Day 2 (Tuesday) [most recent postings first]
4:26pm: Calling it a day at this point. This conference is either getting better, or I am better able to follow the various talking points than I was when I attended my first, four years ago. Maybe both. See you tomorrow.
4:05pm: By the same token, as these one-liners grow in complexity, one realizes why they end up in scripts. Geesh. Readability == quite important.
3:55pm: Actually learning a lot about one-liners in this session, excellent presentation. -n for implicit looping is awesome. I am lazy (or not?) for never having learned that.
3:29pm: I’m going to round out the day with Walter Mankowski’s talk “Essential Perl One-Liners’. I’ve actually never been much of a one-liner type guy, so maybe this will inspire me. Walter came down from Drexler University in Philly.
On a random note, one thing I am hearing a lot here, aside from recruiting, is developers on cellphones helping younger or newer developers back at their companies. Apparently this kind of project mentoring and handing-off is an extremely common part of the workflow at many orgs. This has been a part of my working life lately, too.
3:18pm: I enjoyed that talk. Obviously a very talented developer. It was also interesting to see how he’s been pondering the next version of WebGUI (the parent company of The Game Crafter) using Modern Perl techniques. WebGUI is itself a CMS but it will be sitting atop lower-level frameworks. The whole trick as a developer, I still think, is picking the right ‘level’ to be working at for your needs. I think most IT people work one or two levels above where they ought to work, depending on others too much and feeling the pain when dependencies become letdowns (most especially in the commercial space).
3:03pm: Now talking about ElasticSearch but also mentioned Sphinx which I’m a bit more interested in. Not entirely sure I have internal search needs of that magnitude but it might be worth trying out at some point. ‘Search fuzziness’ is certainly not something I’m going to get out of SQL ‘LIKE’ statements, for instance.
2:55pm: Oh! Cool module tip… Imager. Think of it as Image::Magick lite, and for anyone who has ever tried to install Image::Magick, you might appreciate the ‘lite’. Apparently does basic image alterations like thumbnail creation quite well and simply. Must remember this one.
2:47pm: Speaker claims that Image::Magick can do anything that Photoshop can do, but in Perl. Sounds fun. Reminds me a lot of working with PDF layouts [shudder] in Perl, which we’re hoping to avoid completely in the future.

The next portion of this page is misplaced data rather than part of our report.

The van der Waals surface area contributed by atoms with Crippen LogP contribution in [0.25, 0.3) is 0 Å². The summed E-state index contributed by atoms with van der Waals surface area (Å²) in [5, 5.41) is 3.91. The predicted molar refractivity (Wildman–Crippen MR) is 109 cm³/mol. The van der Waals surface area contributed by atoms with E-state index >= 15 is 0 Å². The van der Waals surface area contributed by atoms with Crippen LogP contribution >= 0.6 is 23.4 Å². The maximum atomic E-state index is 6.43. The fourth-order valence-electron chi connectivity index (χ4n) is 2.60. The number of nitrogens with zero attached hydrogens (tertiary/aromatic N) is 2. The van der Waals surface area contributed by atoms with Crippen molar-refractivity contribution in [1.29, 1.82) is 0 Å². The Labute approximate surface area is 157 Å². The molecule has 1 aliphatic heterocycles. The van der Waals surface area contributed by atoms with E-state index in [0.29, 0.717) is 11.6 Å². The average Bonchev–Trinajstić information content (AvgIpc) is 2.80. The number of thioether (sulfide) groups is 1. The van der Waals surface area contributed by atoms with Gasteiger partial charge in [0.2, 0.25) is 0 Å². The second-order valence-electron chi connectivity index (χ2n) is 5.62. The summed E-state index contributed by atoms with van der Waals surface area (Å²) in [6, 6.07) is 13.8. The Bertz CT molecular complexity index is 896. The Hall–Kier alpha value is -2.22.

Ha, look at that. Image::Magick can output pdf format.
2:40pm: Switching to discussion of Email::Sender::Simple. A lot of the advantages are about portability, which doesn’t concern me too much, since most of my software is in a hosted environment at this time. Sticking with MIME::Lite for now.
2:34pm: Speaker highly recommends Email::Mime::Kit and Email::Sender::Simple. Claims the first is good at formulating spam-filter-proof emails, and sending attachments properly. Email::Mime::Kit is an email templating system as well… which is nice, but an investment. The templates are ugly though, whether for plain text or html emails. Not digging that too much.
2:21pm: Next up, “The Game Crafter: A Perl Success Story”. JT Smith, the speaker, is also an organizer of next year’s YAPC which will be in Madison, Wisconsin.
Fascinating, “The Game Crafter” is a service for prototyping board and card games, written in Perl. It’s a web-to-print service for games, similar to how Lulu is web-to-print for books.
2:16pm: Hmm, the frontend of this is called wysihtml5 and it’s on github. Maybe worth checking that piece out…
2:09pm: In a nutshell, the guy is sanitizing the HTML by parsing and then rebuilding it, to support HTML cut-and-pastes, but discriminating against unwanted tags (such as ‘script’) etc. I’ve seen this done poorly a thousand times with WYSIWYG editors, where they mangle your HTML beyond usefulness… but this seems fairly clean. In general though, I’d prefer not to solve this kind of problem myself, relying instead on a really nice JS library. I’ve used TinyMCE in the past but I’m looking to switch to something jQuery.
1:51pm: Next up, a presentation on HTML5::Sanitizer, which apparently hasn’t been published to CPAN. Speaker Uwe Voelker is talking about a project to embed a smartish WYSIWYG editor into the XING website. XING is like LinkedIn, but more popular in Europe.
A key piece of this work is XML::LibXML as the parsing tool. Ah… he is replacing special characters with HTML entities, one by one, feeling that XML::libXML doesn’t provide all the best escapers. Been there, felt that pain. I still marvel that we haven’t moved past this kind of thing, but that’s code for ya.
11:53am: Jesse’s best quote: “There are certain gift-horses I would like to inspect the teeth of”…. in reference to people with Perl feature ideas they aren’t prepared to work to implement.
11:34am: Ok, another endorsement for autodie. They want to bake autodie’s improved error handling right into how Perl itself could better handle this stuff, in the way subs return on failure, etc. So, clearly, using autodie today in Perl 5 is the way to go… but stay tuned.